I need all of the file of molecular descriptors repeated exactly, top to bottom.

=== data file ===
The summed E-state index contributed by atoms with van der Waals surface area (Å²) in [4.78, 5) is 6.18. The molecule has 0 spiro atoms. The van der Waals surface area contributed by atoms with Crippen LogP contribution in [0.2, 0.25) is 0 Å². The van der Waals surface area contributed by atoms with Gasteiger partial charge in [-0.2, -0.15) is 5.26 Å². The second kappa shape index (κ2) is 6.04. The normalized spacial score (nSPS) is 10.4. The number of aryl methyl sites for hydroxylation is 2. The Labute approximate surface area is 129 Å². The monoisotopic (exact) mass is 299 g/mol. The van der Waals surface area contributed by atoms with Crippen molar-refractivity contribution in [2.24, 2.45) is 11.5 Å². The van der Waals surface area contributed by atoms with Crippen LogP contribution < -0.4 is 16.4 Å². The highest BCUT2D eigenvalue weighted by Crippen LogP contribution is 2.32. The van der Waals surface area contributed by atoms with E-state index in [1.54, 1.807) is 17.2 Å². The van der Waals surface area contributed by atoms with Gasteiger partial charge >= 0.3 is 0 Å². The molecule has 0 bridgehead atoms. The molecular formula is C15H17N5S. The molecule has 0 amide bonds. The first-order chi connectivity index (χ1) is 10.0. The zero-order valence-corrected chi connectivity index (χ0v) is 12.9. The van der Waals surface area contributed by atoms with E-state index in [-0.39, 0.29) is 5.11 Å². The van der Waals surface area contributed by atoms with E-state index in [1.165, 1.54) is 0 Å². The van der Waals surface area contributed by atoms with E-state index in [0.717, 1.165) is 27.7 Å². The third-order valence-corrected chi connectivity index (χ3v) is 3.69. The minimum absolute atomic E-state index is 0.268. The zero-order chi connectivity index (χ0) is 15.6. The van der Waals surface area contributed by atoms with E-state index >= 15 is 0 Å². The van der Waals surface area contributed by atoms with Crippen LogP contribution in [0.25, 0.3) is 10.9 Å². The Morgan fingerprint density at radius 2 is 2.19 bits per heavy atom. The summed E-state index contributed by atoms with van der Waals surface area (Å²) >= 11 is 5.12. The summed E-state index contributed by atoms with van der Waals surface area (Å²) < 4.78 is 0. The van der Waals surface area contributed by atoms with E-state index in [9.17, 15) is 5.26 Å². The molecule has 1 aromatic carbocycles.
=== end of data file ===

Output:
The summed E-state index contributed by atoms with van der Waals surface area (Å²) in [4.78, 5) is 6.18. The molecule has 0 spiro atoms. The van der Waals surface area contributed by atoms with Crippen LogP contribution in [0.2, 0.25) is 0 Å². The van der Waals surface area contributed by atoms with Gasteiger partial charge in [-0.2, -0.15) is 5.26 Å². The second kappa shape index (κ2) is 6.04. The normalized spacial score (nSPS) is 10.4. The number of aryl methyl sites for hydroxylation is 2. The Labute approximate surface area is 129 Å². The monoisotopic (exact) mass is 299 g/mol. The van der Waals surface area contributed by atoms with Crippen molar-refractivity contribution in [2.24, 2.45) is 11.5 Å². The van der Waals surface area contributed by atoms with Crippen LogP contribution < -0.4 is 16.4 Å². The highest BCUT2D eigenvalue weighted by Crippen LogP contribution is 2.32. The van der Waals surface area contributed by atoms with E-state index in [1.54, 1.807) is 17.2 Å². The van der Waals surface area contributed by atoms with Gasteiger partial charge >= 0.3 is 0 Å². The molecule has 0 bridgehead atoms. The molecular formula is C15H17N5S. The molecule has 0 amide bonds. The first-order chi connectivity index (χ1) is 10.0. The zero-order valence-corrected chi connectivity index (χ0v) is 12.9. The van der Waals surface area contributed by atoms with E-state index in [-0.39, 0.29) is 5.11 Å². The van der Waals surface area contributed by atoms with E-state index in [1.165, 1.54) is 0 Å². The van der Waals surface area contributed by atoms with E-state index in [0.717, 1.165) is 27.7 Å². The third-order valence-corrected chi connectivity index (χ3v) is 3.69. The minimum absolute atomic E-state index is 0.268. The zero-order chi connectivity index (χ0) is 15.6. The van der Waals surface area contributed by atoms with E-state index >= 15 is 0 Å². The van der Waals surface area contributed by atoms with Crippen LogP contribution in [0.25, 0.3) is 10.9 Å². The Morgan fingerprint density at radius 2 is 2.19 bits per heavy atom. The summed E-state index contributed by atoms with van der Waals surface area (Å²) >= 11 is 5.12. The summed E-state index contributed by atoms with van der Waals surface area (Å²) < 4.78 is 0. The van der Waals surface area contributed by atoms with E-state index in [9.17, 15) is 5.26 Å². The molecule has 1 aromatic carbocycles.